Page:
"They've Arrested the Torch"
The Olympic clock by the Vancouver Art Museum has been counting down the days until the opening ceremony: today. So the pressure was on this morning to ensure that the final leg of the Olympic torch relay met with a strong show of resistance.
Of course, the weather has already been cooperating with these "No Olympics" efforts. One protester's T-shirt this morning said "Pray for rain," but the woman laughed, "I'm not praying anymore!" Instead, she was mingling with several hundred people in a neighborhood park, about to set off to disrupt the flame. And besides, yesterday's chilly rain has so far given way to today's warmer gray skies, even as the Olympic Committee is desperately trying to transport snow from 100 miles away by truck so the winter games can go on. The greenest Olympics has had to counter the impact of climate change by resorting to long-distance transport in order to cover the bare mountains around Vancouver with the white stuff.
The absurdities of what goes in to this "party for the rich" versus "priorities for people," as many activists have declared, seem to grow by the hour. One Canadian health care worker doing indie media work at this morning's stop the torch interventions explained that she has to work this weekend and will miss out on the rest of the protests. She remarked how ridiculous it was, because she was going to have to sit around at her job and do nothing. Her hospital and many other health care facilities have canceled some one-third or more of surgeries, and have drastically limited health care over the next two weeks. The doctors are sitting around too, she said, on the assumption that they might be needed to deal with a terrorist attack during the Olympics. Other emergency workers are also on hold, not doing their regular work but waiting in the wings; many aren't being paid, but are instead being forced to volunteer if terrorism strikes.
Another woman, an exuberant member of a youth-run collective educational/social space, said that her center--the Purple Thistle--is one of the few open this week and next for programming and hanging out. We're mostly privately funded, she noted, and added that almost all the many government-funded community and social centers around Vancouver were commandeered by the Olympics. Programs for youth, women, indigenous peoples, and others have thus been canceled in favor of turning over these public centers to various countries for their Olympic athletes and friends to socialize instead.
A Vancouver anarchist with a "fags not flags" patch on her back observed that it feels extra hard watching all the changes to her own city. One of those changes, she said, was that most midwives in Vancouver are not accepting any clients during the Olympics. The midwives can't be sure of making it to a birth, given the situation with the roads. The special traffic lanes are reserved for Olympic and emergency vehicles, neither of which apply to midwives. This same anarchist also mentioned that numerous safe spaces around Vancouver have been closed or have had their usage curtailed. For example, a place called The Space for at-risk queer and trans youth was renamed Pride House and is being utilized to showcase gays during the Olympics. The local queer and trans youth no longer feel welcome, and have nowhere else to go this month.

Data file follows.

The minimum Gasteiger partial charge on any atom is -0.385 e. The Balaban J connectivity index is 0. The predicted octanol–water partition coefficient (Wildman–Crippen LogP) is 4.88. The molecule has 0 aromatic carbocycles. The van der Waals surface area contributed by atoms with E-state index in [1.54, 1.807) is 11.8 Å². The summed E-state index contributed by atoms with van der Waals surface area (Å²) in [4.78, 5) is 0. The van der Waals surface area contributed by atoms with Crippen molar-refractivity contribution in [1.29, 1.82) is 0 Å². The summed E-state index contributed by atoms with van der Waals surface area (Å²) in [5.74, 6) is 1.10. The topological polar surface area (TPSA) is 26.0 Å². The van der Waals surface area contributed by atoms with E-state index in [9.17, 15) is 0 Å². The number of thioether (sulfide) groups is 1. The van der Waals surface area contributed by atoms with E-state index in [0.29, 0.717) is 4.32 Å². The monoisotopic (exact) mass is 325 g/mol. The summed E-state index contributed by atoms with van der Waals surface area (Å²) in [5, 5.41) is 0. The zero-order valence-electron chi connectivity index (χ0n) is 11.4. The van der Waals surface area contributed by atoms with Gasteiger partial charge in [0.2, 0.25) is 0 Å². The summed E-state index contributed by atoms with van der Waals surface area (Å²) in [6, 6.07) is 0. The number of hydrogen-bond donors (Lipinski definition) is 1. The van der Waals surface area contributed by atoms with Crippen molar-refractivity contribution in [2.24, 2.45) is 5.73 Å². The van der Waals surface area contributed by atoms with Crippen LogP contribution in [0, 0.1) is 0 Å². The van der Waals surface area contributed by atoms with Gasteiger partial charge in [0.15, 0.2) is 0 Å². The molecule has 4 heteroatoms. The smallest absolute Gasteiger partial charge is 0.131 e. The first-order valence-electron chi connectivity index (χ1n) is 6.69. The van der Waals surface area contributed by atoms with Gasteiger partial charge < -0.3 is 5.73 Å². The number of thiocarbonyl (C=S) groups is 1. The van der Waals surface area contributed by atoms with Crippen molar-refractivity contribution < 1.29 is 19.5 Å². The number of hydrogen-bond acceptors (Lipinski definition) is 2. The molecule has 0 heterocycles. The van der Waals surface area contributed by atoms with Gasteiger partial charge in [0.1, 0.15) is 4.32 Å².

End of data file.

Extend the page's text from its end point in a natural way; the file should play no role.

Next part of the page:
It's much the same story in relation to other social services, such as homeless shelters and needed material aid to the poorest of the poor here in Vancouver and the surrounding areas. The streets of East downtown Vancouver are crowded with homeless people. For some, the Olympics is yet another inconvenience, or sadly, simply another event that offers a few free handouts--such as a homeless guy pushing his shopping cart of personal goods, now adorned with little red Coca-Cola flags boasting the five Olympic rings and the slogan "Open Happiness." For others, though, it appears to be cause for extra anger. Another homeless man sat on the sidewalk, with a chalked slogan in front of him: "2010 Olympics Can Kiss My Brown Ass."
This morning, that anger and frustration, but also a spirit of this really being "our neighborhoods" and "our lands," transformed the path of the Olympic torch relay into both protest and party. A dialogue, a dance, and disruptions. And most crucially, social power against, as one demonstrator said, the "social capital" that Canada is trying to gain by hosting these games.
In the little park in the Commercial Drive Neighborhood, an upbeat blend of people started gathering around 9 a.m., prepared to intercept the torch that was about to pass through what is, for many, their own streets. This area, too, has had to cede resources and spaces to the Olympic mania, and people were here to reclaim what was theirs. One of the organizers asked people to look down at the ground: "This is unceded Salish territory." Then she happily yelled out that the first torch disruption, in downtown, had succeeded, which only increased the desire of this neighborhood to do the same.